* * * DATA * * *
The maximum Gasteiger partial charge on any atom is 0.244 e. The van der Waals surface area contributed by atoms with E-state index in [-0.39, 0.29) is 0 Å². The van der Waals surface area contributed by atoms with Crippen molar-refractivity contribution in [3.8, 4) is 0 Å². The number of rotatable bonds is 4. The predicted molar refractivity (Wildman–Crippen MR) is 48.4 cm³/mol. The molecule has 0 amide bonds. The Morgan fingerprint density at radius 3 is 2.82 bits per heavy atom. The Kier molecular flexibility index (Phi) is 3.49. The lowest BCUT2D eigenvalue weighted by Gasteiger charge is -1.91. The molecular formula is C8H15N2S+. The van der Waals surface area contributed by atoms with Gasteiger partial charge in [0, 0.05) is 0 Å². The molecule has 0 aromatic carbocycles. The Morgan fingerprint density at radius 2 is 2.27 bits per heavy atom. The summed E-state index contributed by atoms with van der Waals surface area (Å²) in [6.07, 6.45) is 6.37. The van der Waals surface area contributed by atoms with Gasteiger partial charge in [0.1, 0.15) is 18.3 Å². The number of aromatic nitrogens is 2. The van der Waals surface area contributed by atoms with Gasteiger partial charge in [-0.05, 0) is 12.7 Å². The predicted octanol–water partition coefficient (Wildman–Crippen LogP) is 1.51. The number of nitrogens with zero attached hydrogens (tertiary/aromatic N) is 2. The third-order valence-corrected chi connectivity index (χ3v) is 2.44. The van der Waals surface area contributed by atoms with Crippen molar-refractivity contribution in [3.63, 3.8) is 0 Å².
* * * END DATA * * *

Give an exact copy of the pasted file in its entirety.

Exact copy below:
The maximum Gasteiger partial charge on any atom is 0.244 e. The van der Waals surface area contributed by atoms with E-state index in [-0.39, 0.29) is 0 Å². The van der Waals surface area contributed by atoms with Crippen molar-refractivity contribution in [3.8, 4) is 0 Å². The number of rotatable bonds is 4. The predicted molar refractivity (Wildman–Crippen MR) is 48.4 cm³/mol. The molecule has 0 amide bonds. The Morgan fingerprint density at radius 3 is 2.82 bits per heavy atom. The Kier molecular flexibility index (Phi) is 3.49. The lowest BCUT2D eigenvalue weighted by Gasteiger charge is -1.91. The molecular formula is C8H15N2S+. The van der Waals surface area contributed by atoms with Gasteiger partial charge in [0, 0.05) is 0 Å². The molecule has 0 aromatic carbocycles. The Morgan fingerprint density at radius 2 is 2.27 bits per heavy atom. The summed E-state index contributed by atoms with van der Waals surface area (Å²) in [6.07, 6.45) is 6.37. The van der Waals surface area contributed by atoms with Gasteiger partial charge in [0.1, 0.15) is 18.3 Å². The number of aromatic nitrogens is 2. The van der Waals surface area contributed by atoms with Gasteiger partial charge in [-0.05, 0) is 12.7 Å². The predicted octanol–water partition coefficient (Wildman–Crippen LogP) is 1.51. The number of nitrogens with zero attached hydrogens (tertiary/aromatic N) is 2. The third-order valence-corrected chi connectivity index (χ3v) is 2.44. The van der Waals surface area contributed by atoms with Crippen molar-refractivity contribution in [3.63, 3.8) is 0 Å².